was formed, this regiment occupying the extreme left position. Arriving near Bristoe Station, the frequent fire of the skirmishers announced an enemy near. After emerging from a dense undergrowth of small pines the enemy was discovered on the opposite side of an open field, from whence he opened a sharp fire of grape and canister from a battery stationed near the railroad. Being exposed to this fire and without cover, under orders from Lieutenant-Colonel Ward, commanding, the regiment advanced in double-quick time to a small ravine, situated near the center of the field, which afforded some protection, and from where our fire could be more effective. We immediately opened fire, which was kept up with great vigor until some 20 rounds of ammunition were expended. Our fire was directed toward the forces of the enemy which supported the battery near the railroad. It did good execution, forcing the enemy to retire from his position in the field and seek shelter in the woods beyond. At this point the enemy were driven from their position, on the right of the railroad, by the vigorous fire and rapid charge of other regiments of the brigade. Observing that they were retiring on the right, Lieutenant-Colonel Ward gave the order to charge the battery on the left. The line was immediately formed, and the regiment advanced double-quick, in good order, and rapidly. So rapid was the movement, that the enemy, although securing the safety of their guns, were compelled to abandon their ammunition and reamers, which were destroyed by men belonging to the regiment. Some 10 or 12 prisoners were captured.
The engagement having been brought to an end by the precipitate flight of the enemy from the field, we took position on the ground previously occupied by the enemy on the right of the railroad, which was occupied by the regiment until near dark, when we were relieved, and proceeded to join the brigade, which had advanced in pursuit of the fleeing enemy. The farther pursuit of the enemy having been abandoned for the night, the regiment, with the brigade, bivouacked for the night on the banks of a creek some 2 miles from the field of battle, in the enemy's direction. The loss of the regiment in this engagement was 2 killed and 23 wounded. Both officers and men deserve the highest commendation for their conduct, having behaved with the coolness and gallantry for which the regiment is distinguished.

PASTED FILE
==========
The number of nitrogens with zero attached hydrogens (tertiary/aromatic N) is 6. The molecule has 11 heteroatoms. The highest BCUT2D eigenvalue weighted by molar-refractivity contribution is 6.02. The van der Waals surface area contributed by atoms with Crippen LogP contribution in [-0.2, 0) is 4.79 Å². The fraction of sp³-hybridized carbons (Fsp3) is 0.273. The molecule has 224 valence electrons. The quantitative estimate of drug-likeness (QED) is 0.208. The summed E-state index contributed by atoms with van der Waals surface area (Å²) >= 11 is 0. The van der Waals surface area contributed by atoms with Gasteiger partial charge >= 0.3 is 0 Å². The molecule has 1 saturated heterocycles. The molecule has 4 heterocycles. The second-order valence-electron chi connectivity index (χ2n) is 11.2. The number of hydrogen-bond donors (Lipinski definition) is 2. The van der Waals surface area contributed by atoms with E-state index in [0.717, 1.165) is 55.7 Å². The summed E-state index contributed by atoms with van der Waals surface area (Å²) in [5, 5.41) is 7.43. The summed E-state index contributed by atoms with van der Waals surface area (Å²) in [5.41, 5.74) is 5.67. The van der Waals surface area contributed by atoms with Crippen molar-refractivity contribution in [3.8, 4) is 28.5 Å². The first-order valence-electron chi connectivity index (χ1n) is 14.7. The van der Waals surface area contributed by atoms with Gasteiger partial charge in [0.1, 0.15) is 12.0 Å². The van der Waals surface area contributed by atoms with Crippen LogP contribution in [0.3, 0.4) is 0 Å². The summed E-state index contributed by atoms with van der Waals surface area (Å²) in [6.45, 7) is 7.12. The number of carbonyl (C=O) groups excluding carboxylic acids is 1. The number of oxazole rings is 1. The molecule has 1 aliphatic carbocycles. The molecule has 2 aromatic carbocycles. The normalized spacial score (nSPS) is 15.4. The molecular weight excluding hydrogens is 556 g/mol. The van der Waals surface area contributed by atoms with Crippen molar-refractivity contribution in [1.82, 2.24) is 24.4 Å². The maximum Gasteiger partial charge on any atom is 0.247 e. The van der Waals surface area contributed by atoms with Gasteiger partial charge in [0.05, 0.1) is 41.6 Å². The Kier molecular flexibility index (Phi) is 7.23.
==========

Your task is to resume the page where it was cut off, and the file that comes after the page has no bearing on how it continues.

August 28 the regiment took up the line of march in the forenoon, passing through Manassas Junction and along the railroad to near Centreville, where it bivouacked for the night. The march was resumed very early in the morning, the 29th, halting at Centreville for a time, and arriving at Bull Run battle ground at meridian, when we were immediately ordered to the front, and stacked arms in a ravine, near a dense wood, for a short rest. After a rest of an hour we advanced in line of battle into the wood under a heavy and rapid fire from the enemy, whose exact position we were unable at the moment to discover. After a short time a large force of the enemy, consisting of a brigade, was observed passing around our left flank, when the regiment was ordered by Acting Major Tuite to retire, Colonel Ward having in the mean time been severely wounded. The enemy, in passing to the left, poured into the regiment a most galling and destructive fire, throwing it for a moment into confusion; it was, however, rallied by its few remaining officers (Acting Major Tuite being killed by a shot in the head) on the edge of the wood. Line of battle was immediately formed, our right resting on the left of the Fifth. We at once became engaged,